Camilla has 'magic' day at Melbourne Cup (+ photos)

Prince Charles and his wife Camilla, the Duchess of Cornwall wait to present the Diamond Jubilee Plate at the Melbourne Cup. Photo / AP
Prince Charles and his wife Camilla, the Duchess of Cornwall wait to present the Diamond Jubilee Plate at the Melbourne Cup. Photo / AP

Glenn Boss welcomed Camilla to a "magic place".

The triple Melbourne Cup-winning jockey knows all too well the magic of Flemington on the first Tuesday in November.

But on her first trip to Australia, Camilla, Duchess of Cornwall, was in for an education.

Her husband came in handy. From their seats on the VRC committee room balcony with prime viewing over Flemington, Prince Charles called on the experience he gained at the 1985 Melbourne Cup in pointing out the intricacies of the race to the duchess.

She declined his offer to use his binoculars as she watched her tip Mount Athos come home in fifth place behind surprise winner Green Moon.

Her pre-race chat with Mount Athos's jockey Ryan Moore who, like her, had recently made the long flight south from Britain, didn't stretch beyond small talk about jet lag and her best wishes.

But a Melbourne Cup veteran gave her more of an insight into the day.

After a low-key arrival into the mounting yard, the royal couple was introduced to several Cup jockeys in the weighing room, where Camilla spoke at length with Boss, who steered Makybe Diva to her hat trick of Cup triumphs from 2003 to 2005.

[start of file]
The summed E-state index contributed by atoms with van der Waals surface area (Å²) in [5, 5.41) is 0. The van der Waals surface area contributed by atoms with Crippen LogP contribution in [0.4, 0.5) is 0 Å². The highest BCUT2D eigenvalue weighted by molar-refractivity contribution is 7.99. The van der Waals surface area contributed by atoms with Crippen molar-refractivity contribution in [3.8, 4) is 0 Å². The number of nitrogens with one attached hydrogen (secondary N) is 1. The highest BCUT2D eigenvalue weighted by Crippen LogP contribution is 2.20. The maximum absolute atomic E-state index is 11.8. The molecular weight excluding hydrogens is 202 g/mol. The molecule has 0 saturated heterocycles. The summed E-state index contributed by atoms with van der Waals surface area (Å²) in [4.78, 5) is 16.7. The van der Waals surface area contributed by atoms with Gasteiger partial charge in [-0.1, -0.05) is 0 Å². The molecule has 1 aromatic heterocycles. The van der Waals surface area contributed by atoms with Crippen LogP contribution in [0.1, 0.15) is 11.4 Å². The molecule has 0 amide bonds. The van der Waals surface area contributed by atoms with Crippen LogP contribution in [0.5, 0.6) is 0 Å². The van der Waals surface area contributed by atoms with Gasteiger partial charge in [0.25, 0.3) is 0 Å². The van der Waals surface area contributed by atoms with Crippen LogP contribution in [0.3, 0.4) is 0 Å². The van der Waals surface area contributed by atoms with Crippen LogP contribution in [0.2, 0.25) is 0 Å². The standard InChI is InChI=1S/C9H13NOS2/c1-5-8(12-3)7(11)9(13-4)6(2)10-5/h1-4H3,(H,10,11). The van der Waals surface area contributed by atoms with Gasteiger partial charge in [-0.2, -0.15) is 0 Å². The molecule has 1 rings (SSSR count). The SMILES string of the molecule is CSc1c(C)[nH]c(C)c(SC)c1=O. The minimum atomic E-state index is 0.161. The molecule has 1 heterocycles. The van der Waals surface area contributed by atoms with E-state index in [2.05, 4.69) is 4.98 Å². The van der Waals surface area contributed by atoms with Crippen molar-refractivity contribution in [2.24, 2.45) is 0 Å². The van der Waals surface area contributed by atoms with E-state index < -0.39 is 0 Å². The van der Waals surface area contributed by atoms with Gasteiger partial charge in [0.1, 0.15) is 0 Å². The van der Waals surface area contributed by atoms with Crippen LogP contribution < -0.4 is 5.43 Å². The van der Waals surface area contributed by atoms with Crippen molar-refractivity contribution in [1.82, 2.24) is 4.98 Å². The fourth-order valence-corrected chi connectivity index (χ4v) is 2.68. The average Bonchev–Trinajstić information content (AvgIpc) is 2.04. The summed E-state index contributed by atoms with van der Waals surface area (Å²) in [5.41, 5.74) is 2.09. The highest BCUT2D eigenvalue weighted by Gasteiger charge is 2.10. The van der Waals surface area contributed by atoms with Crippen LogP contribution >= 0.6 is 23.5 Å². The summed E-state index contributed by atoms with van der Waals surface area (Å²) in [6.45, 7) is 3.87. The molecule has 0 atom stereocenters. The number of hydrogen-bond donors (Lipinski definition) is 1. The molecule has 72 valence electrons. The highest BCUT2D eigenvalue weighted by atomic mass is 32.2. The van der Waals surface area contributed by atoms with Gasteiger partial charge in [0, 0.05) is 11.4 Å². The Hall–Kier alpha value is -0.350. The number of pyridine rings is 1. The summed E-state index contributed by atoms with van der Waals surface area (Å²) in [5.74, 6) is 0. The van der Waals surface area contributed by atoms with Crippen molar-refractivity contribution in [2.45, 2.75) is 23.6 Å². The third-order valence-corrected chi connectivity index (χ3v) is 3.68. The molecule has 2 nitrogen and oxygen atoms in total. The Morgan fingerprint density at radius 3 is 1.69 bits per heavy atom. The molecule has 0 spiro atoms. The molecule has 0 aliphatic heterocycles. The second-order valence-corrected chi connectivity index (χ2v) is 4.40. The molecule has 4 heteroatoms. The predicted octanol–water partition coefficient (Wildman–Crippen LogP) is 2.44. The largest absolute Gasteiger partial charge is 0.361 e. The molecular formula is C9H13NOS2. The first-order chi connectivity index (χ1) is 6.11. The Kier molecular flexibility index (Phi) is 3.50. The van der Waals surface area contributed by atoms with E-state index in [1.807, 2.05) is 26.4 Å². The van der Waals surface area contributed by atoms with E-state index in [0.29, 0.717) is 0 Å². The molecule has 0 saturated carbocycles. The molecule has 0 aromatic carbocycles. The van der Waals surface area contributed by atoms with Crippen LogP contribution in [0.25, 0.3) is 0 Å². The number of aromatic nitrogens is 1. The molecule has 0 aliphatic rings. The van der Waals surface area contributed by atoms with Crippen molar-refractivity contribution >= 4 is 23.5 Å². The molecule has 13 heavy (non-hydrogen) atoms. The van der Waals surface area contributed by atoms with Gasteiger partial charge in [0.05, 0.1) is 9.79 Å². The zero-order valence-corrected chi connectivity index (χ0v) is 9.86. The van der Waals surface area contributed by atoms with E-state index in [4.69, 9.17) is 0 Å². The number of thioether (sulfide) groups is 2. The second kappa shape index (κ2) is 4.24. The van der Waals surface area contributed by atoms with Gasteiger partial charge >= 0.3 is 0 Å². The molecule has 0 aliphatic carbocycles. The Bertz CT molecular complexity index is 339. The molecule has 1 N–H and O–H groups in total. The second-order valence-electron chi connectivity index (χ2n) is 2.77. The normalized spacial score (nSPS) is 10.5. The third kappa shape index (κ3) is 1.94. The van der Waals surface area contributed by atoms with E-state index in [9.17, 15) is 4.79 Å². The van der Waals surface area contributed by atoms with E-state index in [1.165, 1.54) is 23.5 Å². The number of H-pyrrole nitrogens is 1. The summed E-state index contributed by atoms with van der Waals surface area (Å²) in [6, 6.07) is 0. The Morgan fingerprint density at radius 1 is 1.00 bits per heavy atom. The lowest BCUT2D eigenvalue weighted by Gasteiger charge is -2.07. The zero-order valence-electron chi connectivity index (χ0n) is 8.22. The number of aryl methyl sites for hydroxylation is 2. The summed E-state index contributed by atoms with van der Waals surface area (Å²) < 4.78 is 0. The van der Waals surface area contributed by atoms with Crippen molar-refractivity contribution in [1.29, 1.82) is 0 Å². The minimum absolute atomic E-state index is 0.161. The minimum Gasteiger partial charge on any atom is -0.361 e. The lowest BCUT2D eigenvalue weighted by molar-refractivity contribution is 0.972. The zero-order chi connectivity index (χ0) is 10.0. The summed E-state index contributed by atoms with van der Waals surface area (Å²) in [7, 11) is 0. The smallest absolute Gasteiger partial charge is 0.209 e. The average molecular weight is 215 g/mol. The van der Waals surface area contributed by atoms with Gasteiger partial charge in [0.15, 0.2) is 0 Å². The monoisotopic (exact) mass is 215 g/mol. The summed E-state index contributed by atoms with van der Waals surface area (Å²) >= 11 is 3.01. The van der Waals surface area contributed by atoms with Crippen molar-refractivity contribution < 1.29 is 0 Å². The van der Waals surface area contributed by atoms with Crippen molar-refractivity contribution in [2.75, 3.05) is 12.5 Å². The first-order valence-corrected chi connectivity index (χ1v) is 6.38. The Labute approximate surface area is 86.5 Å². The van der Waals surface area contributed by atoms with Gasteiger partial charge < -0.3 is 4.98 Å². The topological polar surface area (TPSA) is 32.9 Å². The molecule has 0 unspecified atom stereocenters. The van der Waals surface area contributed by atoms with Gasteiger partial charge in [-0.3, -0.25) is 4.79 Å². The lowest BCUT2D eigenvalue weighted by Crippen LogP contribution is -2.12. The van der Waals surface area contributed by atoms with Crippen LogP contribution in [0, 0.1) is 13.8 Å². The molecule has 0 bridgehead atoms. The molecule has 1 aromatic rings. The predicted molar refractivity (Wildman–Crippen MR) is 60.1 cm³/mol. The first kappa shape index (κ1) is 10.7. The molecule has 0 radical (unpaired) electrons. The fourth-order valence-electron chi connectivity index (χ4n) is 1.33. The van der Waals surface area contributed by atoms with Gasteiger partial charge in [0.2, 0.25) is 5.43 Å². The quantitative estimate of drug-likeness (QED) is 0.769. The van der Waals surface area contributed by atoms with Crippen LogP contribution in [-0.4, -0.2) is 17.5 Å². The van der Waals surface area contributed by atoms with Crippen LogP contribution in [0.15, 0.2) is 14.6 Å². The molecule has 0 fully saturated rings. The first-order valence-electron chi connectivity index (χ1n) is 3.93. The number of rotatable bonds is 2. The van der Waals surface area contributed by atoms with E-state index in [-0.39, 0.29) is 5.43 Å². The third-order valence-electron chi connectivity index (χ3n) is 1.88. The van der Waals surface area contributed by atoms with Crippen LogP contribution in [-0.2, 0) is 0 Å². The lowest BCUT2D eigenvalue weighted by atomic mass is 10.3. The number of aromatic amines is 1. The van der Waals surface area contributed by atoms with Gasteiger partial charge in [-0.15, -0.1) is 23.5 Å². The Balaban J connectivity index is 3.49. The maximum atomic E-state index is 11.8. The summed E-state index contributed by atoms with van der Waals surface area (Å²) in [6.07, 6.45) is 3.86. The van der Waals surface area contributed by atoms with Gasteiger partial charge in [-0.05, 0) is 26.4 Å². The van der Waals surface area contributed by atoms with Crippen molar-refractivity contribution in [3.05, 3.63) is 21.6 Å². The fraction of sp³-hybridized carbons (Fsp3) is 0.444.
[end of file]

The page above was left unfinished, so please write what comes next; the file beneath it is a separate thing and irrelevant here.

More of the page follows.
Obviously impressed with Flemington in the 20 minutes she had been there, Camilla said it was a treat to be present.

"Yes, it's a magic place," Boss told her.

She was so enamoured with her brief experience of Flemington, that in presenting Green Moon's co-owner Nick Williams with the $175,000 Cup, Camilla revealed to him that she'd told Prince Charles "we'll have to come back".

Considering Williams' father Lloyd won the Cup with What a Nuisance last time Charles was at Flemington, he was quick to concur.

Wearing a white dress with a matching cream detailed jacket and cream hat, the duchess and the prince alighted from their car to mingle with punters after their parade down Flemington's main straight was welcomed with subdued applause.

A man in racing silks called for "three cheers for the prince". Although he didn't get the chorus he was after, racegoers around the mounting yard were still enthusiastic enough to reach out for a touch of royal flesh.

Prince Charles, in a mid-blue pinstriped suit adorned with the traditional Melbourne Cup flower, the yellow rose, complimented one woman in the crowd.

"You look very fetching," he told her.

He shook the hand of Andrew Bonwick, co-owner of Thunder Rain, which came second in the race before the Cup, and was obviously looking for some advice.

"Are you the racing expert?" he had asked Bonwick.

"Yes, Thunder Rain in the next," he offered to the prince.

But the prince had no time to get on, as he and Camilla were whisked up to the committee room to take their spot on the balcony and mime their way through the national anthem.

It was a sporty day for the prince, who went from one Melbourne landmark to another after bowling a few balls to young cricketers at a clinic at the MCG.

"I knew someone would say that - okay, give it to me," the prince said after someone urged him to have a bowl.

After sending down some slow, short deliveries, he reminded the youngsters: "I broke my arm in two places, so I can't do it as well as I used to."

The prince had earlier visited the Australian Tapestry Workshop in South Melbourne, where he was met with cheers from a small band of fans including a church group holding bouquets and shouting "we love you".

The royal couple continue their six-day Australian tour with events in Melbourne on Wednesday morning before flying to Adelaide.

- AAP

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